What is lifetime risk of getting cancer for men and women in US? Male-1:2
Which cancer are men mostly likely to get in the US? Women?
Which cancers are the most deadly and least deadly (US)?
Most deadly- Lung
Least deadly- non-melanoma skin cancer
Name the cell-types that define carcinomas, sarcomas, lymphomas, and leukemia’s. Which type is most common? Carcinomas- glands, organs and tissues, arise from epithelial cell lining external and internal body surfaces; most common cancer Sarcomas- connective tissues (fat, bone, muscle)
Lymphomas- lymph nodes
Describe and identify normal tissues, tissues undergoing hyperplasia, dysplasia, and carcinoma in situ. What is the general progression of cancer at this tissue level? Hyperplasia- more cells than normal but still organized
Dysplasia- more cells that normal but not organized
Carcinoma in situ- severe dysplasia. it is still pre-cancer, benign tumor.
Use the car analogy to describe the basic differences between oncogenes and tumor suppressor gene mutations in the development of cancer. 1. Turning on oncogens (go signals, step on gas, gas petal is stuck, stuck accelerator) 2. Losing tumor suppressor (cutting the brakes)
3. Becoming immortal/immortalization (endless tank of gas)
4. Loss of apoptosis- loss of cell destruction, cells don’t die 5. angiogenesis- growth of new blood cells
6. invasion/metastasis- spread of cancer to distant sites
What is telomerase and how does it relate to the development of cancer/cell immortality? Allows cell growth
What is angiogenesis and how does it relate to cancer progression? Cancer cells promote new blood supply to feed growing tumor
What is apoptosis and how does it relate to cancer progression? Normal cell death
Mutations in cancer cells enable cell to bypass cellular safeguard mechanisms that normally eliminate damaged or unwanted cells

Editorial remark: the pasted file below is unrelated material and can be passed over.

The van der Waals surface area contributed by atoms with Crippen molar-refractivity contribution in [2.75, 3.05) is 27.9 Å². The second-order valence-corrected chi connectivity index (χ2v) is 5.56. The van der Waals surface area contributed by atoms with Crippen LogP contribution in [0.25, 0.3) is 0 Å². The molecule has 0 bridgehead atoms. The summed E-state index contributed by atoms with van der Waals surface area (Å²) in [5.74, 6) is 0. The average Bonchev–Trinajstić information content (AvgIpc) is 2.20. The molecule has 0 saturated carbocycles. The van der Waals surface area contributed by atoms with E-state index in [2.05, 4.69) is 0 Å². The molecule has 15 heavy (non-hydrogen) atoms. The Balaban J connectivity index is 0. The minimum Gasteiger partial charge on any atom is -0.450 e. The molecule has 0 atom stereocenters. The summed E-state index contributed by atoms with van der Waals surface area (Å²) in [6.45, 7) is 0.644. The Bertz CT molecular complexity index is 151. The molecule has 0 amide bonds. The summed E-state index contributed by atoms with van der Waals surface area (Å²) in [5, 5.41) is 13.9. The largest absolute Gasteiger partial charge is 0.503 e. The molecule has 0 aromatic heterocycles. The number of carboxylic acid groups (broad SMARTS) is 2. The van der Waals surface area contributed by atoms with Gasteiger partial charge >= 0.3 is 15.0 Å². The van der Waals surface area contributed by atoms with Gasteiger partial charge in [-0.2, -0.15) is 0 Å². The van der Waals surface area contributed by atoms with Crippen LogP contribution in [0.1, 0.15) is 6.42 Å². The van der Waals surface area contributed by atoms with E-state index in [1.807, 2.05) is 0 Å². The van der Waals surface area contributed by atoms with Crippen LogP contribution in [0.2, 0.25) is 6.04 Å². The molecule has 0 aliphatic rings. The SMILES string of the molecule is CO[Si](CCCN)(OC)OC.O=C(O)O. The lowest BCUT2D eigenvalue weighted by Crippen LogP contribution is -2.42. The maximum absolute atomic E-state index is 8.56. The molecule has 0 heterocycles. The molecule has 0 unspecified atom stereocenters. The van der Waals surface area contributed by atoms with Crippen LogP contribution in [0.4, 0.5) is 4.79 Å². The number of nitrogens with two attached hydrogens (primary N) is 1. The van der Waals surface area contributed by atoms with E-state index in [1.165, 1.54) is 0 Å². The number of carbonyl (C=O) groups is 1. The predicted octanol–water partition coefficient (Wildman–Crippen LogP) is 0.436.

What is metastasis and how does it relate to cancer progression? Cancer cells acquire the capability to invade surrounding tissues, migrate to distant sites, and grow secondary cancerous lesions.
How are tumors graded and staged? How does the stage and grade related to prognosis? Tumor grade refers to histological appearance (abnormality of cell and tissue structure). Low grades (I and II) cells and tissues have fewer abnormalities compared to grade III and IV) Tumor stage refers to tumor progression
i. Has tumor invaded surrounding tissue? ii. Has tumor invaded local lymph nodes? iii. Has cancer spread to distant body regions? iv. High stage decreases survival chances.
Describe the differences between a retrospective and prospective study. Retrospective studies:
Look at past exposures and the occurrence of disease
Rely on medical histories and participant recall
Compare factors of people with the disease with those without disease (control group) Advantage: Quick,data already exists
Disadvantage: Data subject to recall bias and hard to identify all confounding factors Prospective studies (cohort studies)
Study populations prior to onset of disease
Divide into those exposed to potential carcinogen (experimental group) and those not exposed (control group) Monitor the relative onset of cancer between groups
Advantage: Easier to control variables
Disadvantage: Large sample sizes and time needed for studies
What is random fluctuation and how does it relate to sample size and P values when setting up an experiment? Random Fluctuation:
Data could be explained by chance
Need large sample size
Statistical significance: Real difference not due to random fluctuation P value: The...